2 medium red chillis, seeded and chopped.

100gms dark chocolate, chopped (70% cocoa or more)

1 tbsp orange zest

2 tsp cocoa powder

4tsp cumin seeds

4tsp corriander seeds

1.5 tsp dried oregano

peanut oil

Brown chicken pieces in 2 tbsp peanut oil with a pinch of salt and pepper. Set aside.

In another pan, fry onions in 1tbsp oil with spices (cocoa, cumin, corriander, oregano) . Add chillis, sultanas, almonds and orange zest, and fry until onions are soft.

Transfer chicken, onion mixture and chocolate pieces, orange juice and stock into an ovenproof caserole dish with a lid. Stir.

Cook on 170 celsius for two hours (covered)  and watch the magical transformation into a thick, rich, mole.

We served this with a range of supporting characters; 

mexican rice, tomato salsa, guacamole, tortillas, Cholula hot sauce, refried beans

Then for dessert, the world’s best hot chocolate made with this

Fitting end to a jam packed, family weekend.

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Anguilla is paradise.

June/July is their low season so we experienced all the benefits of this warm, tropical island at very reasonable prices with very few other tourists! Apparently the only months to avoid are August and September which are their Hurricane prone season. We had moments of tropical rain (which came and went inside half an hour), but generally clear blue skies, and beautiful sunshine.

 

 

 

 

 

 

 

 

 

 

 

 

 

 

 

 

 

 

 

 

The water is such a beautiful clear aqua that for the first couple of days you are constantly surprised by how beautiful it is. The water temperature was around 30 (celsius) which really suited two sooks from Melbourne used to swimming on the freezing surf coast (and coming out with teeth chattering even in the middle of summer) There are 34 beautiful beaches and 100 restaurants in Anguilla, and its only business is tourism. It seems it has been a quiet haven for wealthy Americans for quite some time before we discovered it. Consequently, it has attracted some high quality restaurants in addition to the local cafes and beach shacks where you can buy a lobster lunch for $16.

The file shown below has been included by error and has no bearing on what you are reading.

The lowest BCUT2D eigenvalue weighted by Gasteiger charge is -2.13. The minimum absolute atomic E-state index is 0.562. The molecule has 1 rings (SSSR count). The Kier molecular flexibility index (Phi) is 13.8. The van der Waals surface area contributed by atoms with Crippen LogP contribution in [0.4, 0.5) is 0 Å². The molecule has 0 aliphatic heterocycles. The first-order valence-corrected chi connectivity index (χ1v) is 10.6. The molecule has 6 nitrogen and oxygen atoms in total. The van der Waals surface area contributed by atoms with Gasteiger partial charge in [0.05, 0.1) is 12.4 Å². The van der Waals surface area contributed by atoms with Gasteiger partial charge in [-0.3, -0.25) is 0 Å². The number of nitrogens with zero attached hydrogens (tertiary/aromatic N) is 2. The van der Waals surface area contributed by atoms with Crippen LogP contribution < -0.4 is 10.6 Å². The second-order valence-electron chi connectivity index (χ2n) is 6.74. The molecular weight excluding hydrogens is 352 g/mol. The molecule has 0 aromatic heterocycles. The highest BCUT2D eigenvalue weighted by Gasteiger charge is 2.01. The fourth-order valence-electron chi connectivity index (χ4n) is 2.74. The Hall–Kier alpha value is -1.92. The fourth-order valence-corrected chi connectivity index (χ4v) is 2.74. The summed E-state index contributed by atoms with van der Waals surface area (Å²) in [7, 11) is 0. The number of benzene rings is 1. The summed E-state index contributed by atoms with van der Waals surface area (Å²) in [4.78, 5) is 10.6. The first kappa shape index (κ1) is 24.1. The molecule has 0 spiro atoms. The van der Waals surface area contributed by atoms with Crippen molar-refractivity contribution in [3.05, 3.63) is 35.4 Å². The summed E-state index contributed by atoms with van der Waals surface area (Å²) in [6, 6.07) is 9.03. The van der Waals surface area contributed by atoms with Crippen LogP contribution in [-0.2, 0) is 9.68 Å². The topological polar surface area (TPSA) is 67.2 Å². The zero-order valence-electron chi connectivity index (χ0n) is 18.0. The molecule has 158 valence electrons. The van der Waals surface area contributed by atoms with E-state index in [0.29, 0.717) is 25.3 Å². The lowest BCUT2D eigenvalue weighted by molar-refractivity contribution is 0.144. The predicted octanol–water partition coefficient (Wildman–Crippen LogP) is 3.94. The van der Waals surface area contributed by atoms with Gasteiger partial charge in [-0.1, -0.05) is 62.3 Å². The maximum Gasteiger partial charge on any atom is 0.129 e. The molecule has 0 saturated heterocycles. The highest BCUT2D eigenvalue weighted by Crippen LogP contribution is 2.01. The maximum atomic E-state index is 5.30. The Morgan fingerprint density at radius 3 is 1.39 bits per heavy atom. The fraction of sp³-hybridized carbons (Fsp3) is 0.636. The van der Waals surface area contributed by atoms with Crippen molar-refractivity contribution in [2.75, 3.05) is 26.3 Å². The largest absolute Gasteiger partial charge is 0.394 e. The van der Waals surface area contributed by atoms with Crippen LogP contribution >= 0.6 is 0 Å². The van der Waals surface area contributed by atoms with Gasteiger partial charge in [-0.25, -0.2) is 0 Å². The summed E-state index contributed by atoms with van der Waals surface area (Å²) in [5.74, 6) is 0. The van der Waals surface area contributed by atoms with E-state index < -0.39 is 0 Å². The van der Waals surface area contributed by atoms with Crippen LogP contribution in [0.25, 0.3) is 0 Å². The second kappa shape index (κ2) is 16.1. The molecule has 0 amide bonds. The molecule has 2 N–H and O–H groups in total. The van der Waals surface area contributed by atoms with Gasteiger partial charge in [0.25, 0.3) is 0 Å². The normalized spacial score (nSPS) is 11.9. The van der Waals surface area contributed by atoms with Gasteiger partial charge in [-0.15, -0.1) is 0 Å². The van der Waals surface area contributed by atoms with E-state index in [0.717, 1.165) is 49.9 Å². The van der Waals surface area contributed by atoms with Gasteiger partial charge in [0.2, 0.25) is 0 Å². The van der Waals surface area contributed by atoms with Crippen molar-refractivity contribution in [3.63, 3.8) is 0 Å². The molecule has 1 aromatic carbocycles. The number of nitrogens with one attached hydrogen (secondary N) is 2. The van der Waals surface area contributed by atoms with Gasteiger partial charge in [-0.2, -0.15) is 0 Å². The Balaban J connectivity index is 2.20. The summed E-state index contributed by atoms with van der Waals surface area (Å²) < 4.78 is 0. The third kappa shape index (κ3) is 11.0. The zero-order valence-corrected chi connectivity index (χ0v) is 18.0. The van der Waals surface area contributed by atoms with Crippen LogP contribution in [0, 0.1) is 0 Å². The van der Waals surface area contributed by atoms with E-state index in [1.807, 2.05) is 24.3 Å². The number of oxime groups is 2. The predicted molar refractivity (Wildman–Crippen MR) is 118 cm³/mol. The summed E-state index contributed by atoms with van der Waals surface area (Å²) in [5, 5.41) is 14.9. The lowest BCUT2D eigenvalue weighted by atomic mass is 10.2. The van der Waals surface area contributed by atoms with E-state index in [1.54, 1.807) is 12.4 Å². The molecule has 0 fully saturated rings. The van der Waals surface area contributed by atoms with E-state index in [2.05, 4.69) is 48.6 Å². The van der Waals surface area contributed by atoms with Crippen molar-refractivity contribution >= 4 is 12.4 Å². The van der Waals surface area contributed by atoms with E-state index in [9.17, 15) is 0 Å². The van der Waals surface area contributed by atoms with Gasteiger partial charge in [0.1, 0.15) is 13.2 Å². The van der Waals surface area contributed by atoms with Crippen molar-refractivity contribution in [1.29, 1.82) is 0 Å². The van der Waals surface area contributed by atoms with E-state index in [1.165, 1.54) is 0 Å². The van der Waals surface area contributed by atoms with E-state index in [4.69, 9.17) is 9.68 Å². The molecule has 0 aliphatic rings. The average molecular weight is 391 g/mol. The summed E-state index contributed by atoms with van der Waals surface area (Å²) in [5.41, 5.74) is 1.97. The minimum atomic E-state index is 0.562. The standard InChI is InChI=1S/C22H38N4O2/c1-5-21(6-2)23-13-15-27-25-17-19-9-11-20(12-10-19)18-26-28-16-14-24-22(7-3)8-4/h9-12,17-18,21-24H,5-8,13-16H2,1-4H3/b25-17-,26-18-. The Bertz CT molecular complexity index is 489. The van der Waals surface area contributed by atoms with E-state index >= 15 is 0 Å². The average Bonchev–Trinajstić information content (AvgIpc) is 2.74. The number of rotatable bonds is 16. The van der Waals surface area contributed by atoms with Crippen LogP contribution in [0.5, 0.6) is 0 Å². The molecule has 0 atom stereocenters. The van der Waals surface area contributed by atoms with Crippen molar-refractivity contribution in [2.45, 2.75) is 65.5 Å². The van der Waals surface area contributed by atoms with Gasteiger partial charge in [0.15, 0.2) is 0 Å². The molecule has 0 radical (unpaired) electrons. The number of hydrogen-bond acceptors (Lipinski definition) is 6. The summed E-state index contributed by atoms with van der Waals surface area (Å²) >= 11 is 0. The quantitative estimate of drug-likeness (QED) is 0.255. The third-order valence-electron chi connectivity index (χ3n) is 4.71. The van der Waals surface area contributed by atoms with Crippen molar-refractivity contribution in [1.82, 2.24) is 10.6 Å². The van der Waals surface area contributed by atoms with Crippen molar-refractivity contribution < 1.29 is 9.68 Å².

There is plenty of accommodation on the island, and it is very reasonable in low season. Nicola found us a beautiful, small bed and breakfast calledAmbia. Again we had plenty of space, a beautiful pool with a great view, and it was small enough to still feel like you were in the West Indies. There are also a couple of very up-market resorts with manicured lawns, magnificent pools and great service, but once you’re inside you could be anywhere in the world, and for that reason we preferred to be somewhere a little bit smaller.

The West Indian people are warm and welcoming, and very friendly. The West Indian men have a great appreciation of women. And although I’m sure there are one or two faithful and monogamous men on Anguilla, we didn’t meet many, and the girlfriends we spoke to said that relationships are very much on the mens’ terms over there! Typical of the male confidence in Anguilla was the 14 year old who fancied his chances with Nicola, who he thought may have been around 16, in spite of the fact that he was about a foot shorter than her.

Nicki and 'Little Ray'

The food was beautiful. It helps to like seafood! We sampled everything from creole barbeque to up-market lobster dishes and didn’t have a meal we didn’t enjoy. As an unexpected bonus, there seems to be a telephone system in Anguilla which allows all accommodation to provide free landline phone calls to any international destination. It was nice to sit sipping a drink watching the sun set and chatting to our loved ones back home here in winter.

Anguilla is a very long way to go for us in Australia who are pretty spoilt for beautiful food and beaches. However, if you happen to be in the Northern Hemisphere, you couldn’t find a better destination for a beach holiday.

The Happy Travelers!